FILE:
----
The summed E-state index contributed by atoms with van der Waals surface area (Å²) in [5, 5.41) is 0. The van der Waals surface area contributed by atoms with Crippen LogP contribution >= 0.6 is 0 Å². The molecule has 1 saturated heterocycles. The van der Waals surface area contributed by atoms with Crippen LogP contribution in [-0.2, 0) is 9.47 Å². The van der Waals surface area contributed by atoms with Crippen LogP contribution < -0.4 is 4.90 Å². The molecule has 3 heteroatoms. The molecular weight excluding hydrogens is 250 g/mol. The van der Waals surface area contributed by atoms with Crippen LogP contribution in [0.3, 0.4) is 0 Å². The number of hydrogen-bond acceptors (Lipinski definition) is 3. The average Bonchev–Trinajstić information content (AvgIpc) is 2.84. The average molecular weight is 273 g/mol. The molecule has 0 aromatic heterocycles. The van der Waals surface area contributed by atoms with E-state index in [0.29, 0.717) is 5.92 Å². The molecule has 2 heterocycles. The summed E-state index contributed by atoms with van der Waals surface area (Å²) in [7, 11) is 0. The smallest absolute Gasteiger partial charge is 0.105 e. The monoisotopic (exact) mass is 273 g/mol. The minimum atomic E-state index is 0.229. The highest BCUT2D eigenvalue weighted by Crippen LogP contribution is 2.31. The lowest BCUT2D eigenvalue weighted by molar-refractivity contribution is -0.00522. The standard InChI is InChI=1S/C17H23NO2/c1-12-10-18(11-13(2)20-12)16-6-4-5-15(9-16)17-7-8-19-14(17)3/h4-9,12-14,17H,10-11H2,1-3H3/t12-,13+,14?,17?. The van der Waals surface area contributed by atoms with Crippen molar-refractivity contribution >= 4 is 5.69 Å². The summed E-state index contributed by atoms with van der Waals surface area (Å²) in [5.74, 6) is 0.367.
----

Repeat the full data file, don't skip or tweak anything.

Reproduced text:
The summed E-state index contributed by atoms with van der Waals surface area (Å²) in [5, 5.41) is 0. The van der Waals surface area contributed by atoms with Crippen LogP contribution >= 0.6 is 0 Å². The molecule has 1 saturated heterocycles. The van der Waals surface area contributed by atoms with Crippen LogP contribution in [-0.2, 0) is 9.47 Å². The van der Waals surface area contributed by atoms with Crippen LogP contribution < -0.4 is 4.90 Å². The molecule has 3 heteroatoms. The molecular weight excluding hydrogens is 250 g/mol. The van der Waals surface area contributed by atoms with Crippen LogP contribution in [0.3, 0.4) is 0 Å². The number of hydrogen-bond acceptors (Lipinski definition) is 3. The average Bonchev–Trinajstić information content (AvgIpc) is 2.84. The average molecular weight is 273 g/mol. The molecule has 0 aromatic heterocycles. The van der Waals surface area contributed by atoms with E-state index in [0.29, 0.717) is 5.92 Å². The molecule has 2 heterocycles. The summed E-state index contributed by atoms with van der Waals surface area (Å²) in [7, 11) is 0. The smallest absolute Gasteiger partial charge is 0.105 e. The monoisotopic (exact) mass is 273 g/mol. The minimum atomic E-state index is 0.229. The highest BCUT2D eigenvalue weighted by Crippen LogP contribution is 2.31. The lowest BCUT2D eigenvalue weighted by molar-refractivity contribution is -0.00522. The standard InChI is InChI=1S/C17H23NO2/c1-12-10-18(11-13(2)20-12)16-6-4-5-15(9-16)17-7-8-19-14(17)3/h4-9,12-14,17H,10-11H2,1-3H3/t12-,13+,14?,17?. The van der Waals surface area contributed by atoms with Crippen molar-refractivity contribution >= 4 is 5.69 Å². The summed E-state index contributed by atoms with van der Waals surface area (Å²) in [5.74, 6) is 0.367.